When a mental health clinic, online referral service, or private practice offers “evidence-based” psychotherapy, that certainly sounds like a selling point. It suggests solid science supports the therapy offered — and that competing services lack this support. But what does this phrase really mean?
“Evidence-based medicine” first appeared in the medical literature in 1991. It cast doubt on physicians’ clinical intuition and anecdotal experience, reminding them that science should guide medical practice. (The term was new, the warning was not.) Acceptable scientific evidence included clinical epidemiology, bench research, published case reports, and so on. However, the randomized controlled trial (RCT) soon emerged as the gold standard, the best evidence that a treatment works.
In a RCT, subjects who all suffer the same disease are randomly assigned either to the treatment under study, or to a control group. The latter receives an inactive placebo, or sometimes an active comparison treatment. Ideally, RCTs are “double-blind”: neither the subjects nor those rating them know who is in which group. This minimizes psychological effects such as confirmation bias, where both researchers and subjects tend to rate more improvement where they expect to see it. If the treatment group then fares better on average, this is taken as strong evidence of treatment efficacy.
RCTs are powerful tools — with limitations. Best for studying a single treatment applied to a single disease, the method becomes impractical when studying patients with multiple or ill-defined conditions, or when assessing treatments with nuanced variations. It can be hard to find a suitable placebo or comparison treatment, and sometimes it proves impossible to create double-blind conditions. For a variety of reasons, there is still an important role for evidence aside from RCTs.
In the field of psychotherapy, the paradigm in the first half of the 20th century was psychoanalysis and its offshoots. Its prominence was largely due to intellectual elegance and compelling case reports, not RCTs. But by mid-century, critics began questioning the broad claims of psychoanalysis. New medications and psychotherapies were introduced. And in 1980, psychiatry’s Diagnostic and Statistical Manual was revised. It would thereafter define mental disorders not narratively, but by symptom criteria. With the right set of symptoms, a patient would “meet criteria” for one or more diagnoses.
Drug developers and the newer schools of therapy, especially cognitive-behavioral therapy (CBT) and short-term structured therapies, were eager to prove they could reduce these symptoms and, by definition, relieve psychiatric disorders. Many RCTs were done, and indeed these studies showed, on average, that symptoms were reduced. This led to FDA approval for the medications, and to “evidence-based” claims for the therapies.
Yes, CBT and other symptom-focused therapy is “evidence-based.” But that’s only part of the story. Left unsaid is that a great deal of scientific evidence finds traditional, psychoanalytically based therapy effective as well. This includes group studies using standardized measures — even RCTs — as well as patient satisfaction surveys, a myriad of case reports, and other lines of evidence. Although there are fewer RCTs of analytic therapy than CBT, often the amount of improvement (the statistical “effect size”) is greater in the former.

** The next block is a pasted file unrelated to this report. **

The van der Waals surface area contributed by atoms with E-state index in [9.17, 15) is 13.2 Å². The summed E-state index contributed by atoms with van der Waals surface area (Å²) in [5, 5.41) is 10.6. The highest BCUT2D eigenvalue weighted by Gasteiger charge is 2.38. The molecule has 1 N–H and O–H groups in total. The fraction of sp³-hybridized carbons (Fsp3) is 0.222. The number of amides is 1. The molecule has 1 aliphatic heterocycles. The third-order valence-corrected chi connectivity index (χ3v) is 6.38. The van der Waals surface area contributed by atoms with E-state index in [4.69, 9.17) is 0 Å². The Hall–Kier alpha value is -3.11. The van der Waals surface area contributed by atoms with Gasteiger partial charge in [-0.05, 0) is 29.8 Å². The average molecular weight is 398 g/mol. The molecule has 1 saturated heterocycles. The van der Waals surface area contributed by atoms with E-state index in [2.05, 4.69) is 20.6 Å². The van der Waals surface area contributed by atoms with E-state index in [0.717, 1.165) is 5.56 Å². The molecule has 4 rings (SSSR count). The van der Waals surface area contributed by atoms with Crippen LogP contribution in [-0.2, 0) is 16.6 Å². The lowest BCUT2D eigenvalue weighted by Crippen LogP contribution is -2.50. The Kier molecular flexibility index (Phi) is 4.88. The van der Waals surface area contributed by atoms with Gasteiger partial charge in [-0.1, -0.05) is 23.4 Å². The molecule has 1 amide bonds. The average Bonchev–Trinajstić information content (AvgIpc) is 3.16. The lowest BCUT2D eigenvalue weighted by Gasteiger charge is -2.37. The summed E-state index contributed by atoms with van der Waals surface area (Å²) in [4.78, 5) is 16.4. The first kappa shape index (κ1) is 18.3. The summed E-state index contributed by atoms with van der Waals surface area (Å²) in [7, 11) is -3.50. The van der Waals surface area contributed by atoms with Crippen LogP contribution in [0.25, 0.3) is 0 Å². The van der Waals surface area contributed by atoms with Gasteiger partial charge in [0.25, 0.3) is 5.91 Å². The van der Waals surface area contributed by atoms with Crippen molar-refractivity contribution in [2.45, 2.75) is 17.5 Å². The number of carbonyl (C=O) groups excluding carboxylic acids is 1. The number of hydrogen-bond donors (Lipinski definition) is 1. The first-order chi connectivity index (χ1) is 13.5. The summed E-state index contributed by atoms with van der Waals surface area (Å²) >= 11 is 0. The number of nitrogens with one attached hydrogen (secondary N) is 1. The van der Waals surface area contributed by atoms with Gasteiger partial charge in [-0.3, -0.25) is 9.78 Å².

“Evidence-based” also glosses over why people seek therapy. Many hope to decrease concrete symptoms: to feel less anxious, to have a brighter mood, to sleep more soundly. Here the evidence supporting CBT and similar treatments is very solid. But others are motivated by vague complaints that arise only in the context of close relationships. Or by a lack of meaning in life. Or by unwitting self-sabotage. Not uncommonly, they really can’t say what is wrong. No RCTs exist for such problems, as there is no diagnostic group to randomize, no concrete symptoms to treat.
It reflects a fundamental misunderstanding — or false advertising — to promote “evidence-based psychotherapy” for these sufferers. There is no such evidence, if by that we mean RCTs. Yet if evidence is more broadly construed, as it was in the original conception of “evidence-based medicine,” it is psychoanalytic therapy, not CBT, that is supported by far more evidence.
“Evidence-based therapy” has quickly become an empty phrase that slights the competition. The evidence is real, but its relevance often is not. This false narrative has misled insurers, government agencies, and many patients into believing certain approaches to psychotherapy are inherently superior when they are not.
Cognitive, highly structured, symptom-focused therapies certainly help many people. Psychoanalytic therapies, and other therapies that rely on depth and relatedness, do as well. The best choice for an individual depends on factors unique to that person, starting with his or her presenting complaints and preferences. It may or may not be relevant that a particular therapeutic approach works against specific symptoms as tested in RCTs. “Evidence-based” is mostly sales-talk, not a blanket scientific endorsement. All mainstream psychotherapy is evidence-based.
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